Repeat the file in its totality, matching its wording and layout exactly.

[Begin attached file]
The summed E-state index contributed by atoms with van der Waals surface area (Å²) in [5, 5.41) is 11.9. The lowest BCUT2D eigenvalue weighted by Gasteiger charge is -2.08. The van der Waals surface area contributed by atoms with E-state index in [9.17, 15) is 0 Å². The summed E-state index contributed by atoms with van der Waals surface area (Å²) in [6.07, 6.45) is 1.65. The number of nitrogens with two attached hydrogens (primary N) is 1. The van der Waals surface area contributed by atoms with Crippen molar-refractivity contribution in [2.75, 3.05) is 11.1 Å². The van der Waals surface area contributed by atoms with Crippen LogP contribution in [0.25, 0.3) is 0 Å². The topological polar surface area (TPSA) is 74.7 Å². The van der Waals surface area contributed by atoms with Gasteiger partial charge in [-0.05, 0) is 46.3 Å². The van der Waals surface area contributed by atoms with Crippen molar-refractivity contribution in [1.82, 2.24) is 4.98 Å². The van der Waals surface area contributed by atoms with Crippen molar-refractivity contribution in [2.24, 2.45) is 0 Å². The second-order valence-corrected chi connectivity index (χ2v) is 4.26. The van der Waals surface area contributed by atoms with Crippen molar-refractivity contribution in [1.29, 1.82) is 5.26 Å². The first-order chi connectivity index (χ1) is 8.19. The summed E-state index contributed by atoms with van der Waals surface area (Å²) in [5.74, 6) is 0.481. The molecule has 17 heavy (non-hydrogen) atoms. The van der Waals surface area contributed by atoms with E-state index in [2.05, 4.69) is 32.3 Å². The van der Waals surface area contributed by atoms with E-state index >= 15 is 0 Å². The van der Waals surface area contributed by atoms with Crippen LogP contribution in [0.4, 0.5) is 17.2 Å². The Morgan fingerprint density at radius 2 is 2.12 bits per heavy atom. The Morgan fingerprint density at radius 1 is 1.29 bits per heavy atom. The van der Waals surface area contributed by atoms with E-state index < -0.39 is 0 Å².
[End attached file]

The summed E-state index contributed by atoms with van der Waals surface area (Å²) in [5, 5.41) is 11.9. The lowest BCUT2D eigenvalue weighted by Gasteiger charge is -2.08. The van der Waals surface area contributed by atoms with E-state index in [9.17, 15) is 0 Å². The summed E-state index contributed by atoms with van der Waals surface area (Å²) in [6.07, 6.45) is 1.65. The number of nitrogens with two attached hydrogens (primary N) is 1. The van der Waals surface area contributed by atoms with Crippen molar-refractivity contribution in [2.75, 3.05) is 11.1 Å². The van der Waals surface area contributed by atoms with Crippen LogP contribution in [0.25, 0.3) is 0 Å². The topological polar surface area (TPSA) is 74.7 Å². The van der Waals surface area contributed by atoms with Gasteiger partial charge in [-0.05, 0) is 46.3 Å². The van der Waals surface area contributed by atoms with Crippen molar-refractivity contribution in [1.82, 2.24) is 4.98 Å². The van der Waals surface area contributed by atoms with Crippen molar-refractivity contribution in [2.24, 2.45) is 0 Å². The second-order valence-corrected chi connectivity index (χ2v) is 4.26. The van der Waals surface area contributed by atoms with Crippen molar-refractivity contribution in [1.29, 1.82) is 5.26 Å². The first-order chi connectivity index (χ1) is 8.19. The summed E-state index contributed by atoms with van der Waals surface area (Å²) in [5.74, 6) is 0.481. The molecule has 17 heavy (non-hydrogen) atoms. The van der Waals surface area contributed by atoms with E-state index in [2.05, 4.69) is 32.3 Å². The van der Waals surface area contributed by atoms with E-state index >= 15 is 0 Å². The van der Waals surface area contributed by atoms with Crippen LogP contribution in [0.4, 0.5) is 17.2 Å². The Morgan fingerprint density at radius 2 is 2.12 bits per heavy atom. The Morgan fingerprint density at radius 1 is 1.29 bits per heavy atom. The van der Waals surface area contributed by atoms with E-state index < -0.39 is 0 Å².